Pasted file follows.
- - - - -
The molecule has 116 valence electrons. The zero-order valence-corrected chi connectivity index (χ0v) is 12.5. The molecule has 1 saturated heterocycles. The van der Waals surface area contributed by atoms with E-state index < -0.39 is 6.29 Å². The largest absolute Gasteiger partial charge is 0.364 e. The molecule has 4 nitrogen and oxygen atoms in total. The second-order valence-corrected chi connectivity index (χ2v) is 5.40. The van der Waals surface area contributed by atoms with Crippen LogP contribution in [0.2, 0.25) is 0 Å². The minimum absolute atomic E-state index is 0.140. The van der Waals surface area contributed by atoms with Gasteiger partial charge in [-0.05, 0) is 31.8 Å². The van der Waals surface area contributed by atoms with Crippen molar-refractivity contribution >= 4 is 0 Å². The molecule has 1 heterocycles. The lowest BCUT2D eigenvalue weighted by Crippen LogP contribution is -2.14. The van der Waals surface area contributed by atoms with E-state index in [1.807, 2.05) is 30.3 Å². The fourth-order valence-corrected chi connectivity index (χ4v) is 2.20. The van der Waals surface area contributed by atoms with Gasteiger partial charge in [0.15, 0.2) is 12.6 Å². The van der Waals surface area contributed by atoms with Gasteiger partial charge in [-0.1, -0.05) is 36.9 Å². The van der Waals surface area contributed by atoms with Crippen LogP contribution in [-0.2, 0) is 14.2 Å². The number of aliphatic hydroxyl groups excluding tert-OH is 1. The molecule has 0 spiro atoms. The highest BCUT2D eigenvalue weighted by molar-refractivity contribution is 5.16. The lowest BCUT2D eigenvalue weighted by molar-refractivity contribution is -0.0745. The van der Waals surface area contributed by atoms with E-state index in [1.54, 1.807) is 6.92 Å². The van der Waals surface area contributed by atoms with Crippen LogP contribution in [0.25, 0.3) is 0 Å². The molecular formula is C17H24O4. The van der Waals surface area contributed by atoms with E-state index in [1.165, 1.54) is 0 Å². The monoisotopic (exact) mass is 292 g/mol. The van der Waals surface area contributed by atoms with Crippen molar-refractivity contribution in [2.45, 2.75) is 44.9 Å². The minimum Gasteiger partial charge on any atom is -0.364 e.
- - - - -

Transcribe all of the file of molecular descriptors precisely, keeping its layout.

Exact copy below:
The molecule has 116 valence electrons. The zero-order valence-corrected chi connectivity index (χ0v) is 12.5. The molecule has 1 saturated heterocycles. The van der Waals surface area contributed by atoms with E-state index < -0.39 is 6.29 Å². The largest absolute Gasteiger partial charge is 0.364 e. The molecule has 4 nitrogen and oxygen atoms in total. The second-order valence-corrected chi connectivity index (χ2v) is 5.40. The van der Waals surface area contributed by atoms with Crippen LogP contribution in [0.2, 0.25) is 0 Å². The minimum absolute atomic E-state index is 0.140. The van der Waals surface area contributed by atoms with Gasteiger partial charge in [-0.05, 0) is 31.8 Å². The van der Waals surface area contributed by atoms with Crippen molar-refractivity contribution >= 4 is 0 Å². The molecule has 1 heterocycles. The lowest BCUT2D eigenvalue weighted by Crippen LogP contribution is -2.14. The van der Waals surface area contributed by atoms with E-state index in [1.807, 2.05) is 30.3 Å². The fourth-order valence-corrected chi connectivity index (χ4v) is 2.20. The van der Waals surface area contributed by atoms with Gasteiger partial charge in [0.15, 0.2) is 12.6 Å². The van der Waals surface area contributed by atoms with Gasteiger partial charge in [-0.1, -0.05) is 36.9 Å². The van der Waals surface area contributed by atoms with Crippen LogP contribution in [-0.2, 0) is 14.2 Å². The number of aliphatic hydroxyl groups excluding tert-OH is 1. The molecule has 0 spiro atoms. The highest BCUT2D eigenvalue weighted by molar-refractivity contribution is 5.16. The lowest BCUT2D eigenvalue weighted by molar-refractivity contribution is -0.0745. The van der Waals surface area contributed by atoms with E-state index in [1.54, 1.807) is 6.92 Å². The van der Waals surface area contributed by atoms with Crippen LogP contribution in [0.25, 0.3) is 0 Å². The molecular formula is C17H24O4. The van der Waals surface area contributed by atoms with E-state index in [1.165, 1.54) is 0 Å². The monoisotopic (exact) mass is 292 g/mol. The van der Waals surface area contributed by atoms with Crippen molar-refractivity contribution in [2.45, 2.75) is 44.9 Å². The minimum Gasteiger partial charge on any atom is -0.364 e.